The creation of the new Graduate Curriculum Subcommittee would also entail some minor changes to the Bylaws of Erindale College Council as follows: (these changes would be approved by Erindale College Council at its next meeting)

· Change of the length of term of graduate student members of Council from two years to one year (same change for the Academic Affairs Committee)

· Addition of the Dean of the School of Graduate Studies and the Vice-Dean, Graduate, UTM to the membership of Council, the Academic Affairs Committee and the proposed Graduate Curriculum Subcommittee (CGS)

· Increase membership of graduate students to the Academic Affairs Committee from one to two and change their selection mode from appointed to elected (AAC)

· Create a new subcommittee of the AAC, the Graduate Curriculum Subcommittee (GCS) which would approve any academic changes related to UTM’s campus based master’s programs

It was duly moved and seconded,
THAT a new subcommittee of the Academic Affairs Committee, called, the Graduate Curriculum Subcommittee (GCS) be established as outlined in the document: Changes to Governance Routing with respect to Graduate Programs, dated March 21, 2006. (Attachment) (C. Jones/I. Orchard)

The Chair opened the floor to discussion.

In response to a member’s question, Professor Orchard explained that the administration of doctoral stream programs would now have the addition of a newly created tri-campus committee. The governance changes as described above would only apply to campus-based masters programs and all divisions have been asked to create similar groups in order to handle changes to these types of programs.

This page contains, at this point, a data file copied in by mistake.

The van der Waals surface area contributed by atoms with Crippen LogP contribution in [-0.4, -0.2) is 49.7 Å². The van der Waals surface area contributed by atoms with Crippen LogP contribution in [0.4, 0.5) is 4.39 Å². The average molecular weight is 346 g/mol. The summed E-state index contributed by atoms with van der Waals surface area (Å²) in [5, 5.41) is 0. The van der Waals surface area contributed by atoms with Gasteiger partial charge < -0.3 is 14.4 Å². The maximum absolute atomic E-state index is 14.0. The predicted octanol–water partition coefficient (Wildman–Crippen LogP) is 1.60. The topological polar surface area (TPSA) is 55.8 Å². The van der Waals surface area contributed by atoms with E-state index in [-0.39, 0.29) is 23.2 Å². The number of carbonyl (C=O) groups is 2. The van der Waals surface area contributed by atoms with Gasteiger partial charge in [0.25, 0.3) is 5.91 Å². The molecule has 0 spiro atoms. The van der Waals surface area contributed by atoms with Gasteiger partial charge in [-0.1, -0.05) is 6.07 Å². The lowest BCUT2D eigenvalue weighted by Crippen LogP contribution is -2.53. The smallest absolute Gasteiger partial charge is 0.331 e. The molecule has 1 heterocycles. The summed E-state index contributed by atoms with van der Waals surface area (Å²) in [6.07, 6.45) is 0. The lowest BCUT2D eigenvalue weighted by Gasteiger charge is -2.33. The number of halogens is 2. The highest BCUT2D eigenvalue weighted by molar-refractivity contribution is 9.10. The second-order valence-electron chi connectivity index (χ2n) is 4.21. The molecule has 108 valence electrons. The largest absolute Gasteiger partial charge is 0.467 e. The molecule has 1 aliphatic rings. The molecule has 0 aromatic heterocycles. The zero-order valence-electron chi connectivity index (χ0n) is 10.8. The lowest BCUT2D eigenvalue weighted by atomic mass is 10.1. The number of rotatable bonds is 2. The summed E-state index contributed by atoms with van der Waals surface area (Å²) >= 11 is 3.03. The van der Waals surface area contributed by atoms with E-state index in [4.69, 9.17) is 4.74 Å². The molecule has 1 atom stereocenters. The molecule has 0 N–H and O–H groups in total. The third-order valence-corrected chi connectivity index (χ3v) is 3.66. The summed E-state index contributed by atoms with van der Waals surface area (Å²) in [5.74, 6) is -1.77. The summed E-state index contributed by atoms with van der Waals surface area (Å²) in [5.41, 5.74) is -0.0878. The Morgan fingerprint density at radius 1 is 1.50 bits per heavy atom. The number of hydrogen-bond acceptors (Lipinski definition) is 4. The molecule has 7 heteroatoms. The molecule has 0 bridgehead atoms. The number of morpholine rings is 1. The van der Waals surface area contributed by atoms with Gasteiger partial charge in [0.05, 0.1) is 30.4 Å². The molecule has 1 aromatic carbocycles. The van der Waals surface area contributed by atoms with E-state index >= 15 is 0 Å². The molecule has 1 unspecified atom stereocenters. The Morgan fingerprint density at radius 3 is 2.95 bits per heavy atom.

In reply to a member’s question about why the membership of the new subcommittee does not specify graduate students as being from campus based master’s programs, Mr. Wahid explained that the Constitutional Review Committee had discussed the matter and found that elected, general graduate student memberships would be more appropriate and did not see a benefit in such a specification. He added that graduate students would also be represented at the program advisory committee level.

The motion was approved.

b) Academic Petitions and Appeals:

i) Committee on Standing Report – Diane Crocker

As part of her annual report on the Committee On Standing, Ms. Crocker reported that academic petition statistics had not significantly changed from the previous year. She referred members to the document on petitions data (attached hereto as Appendix B) and noted that the majority of petitions were related to specific courses. She added many of the one or three year suspension cases were due to marks received in summer courses. There are some problems in such cases because these students are suspended starting in the fall, while many have already registered for courses before being able to be notified of the suspension.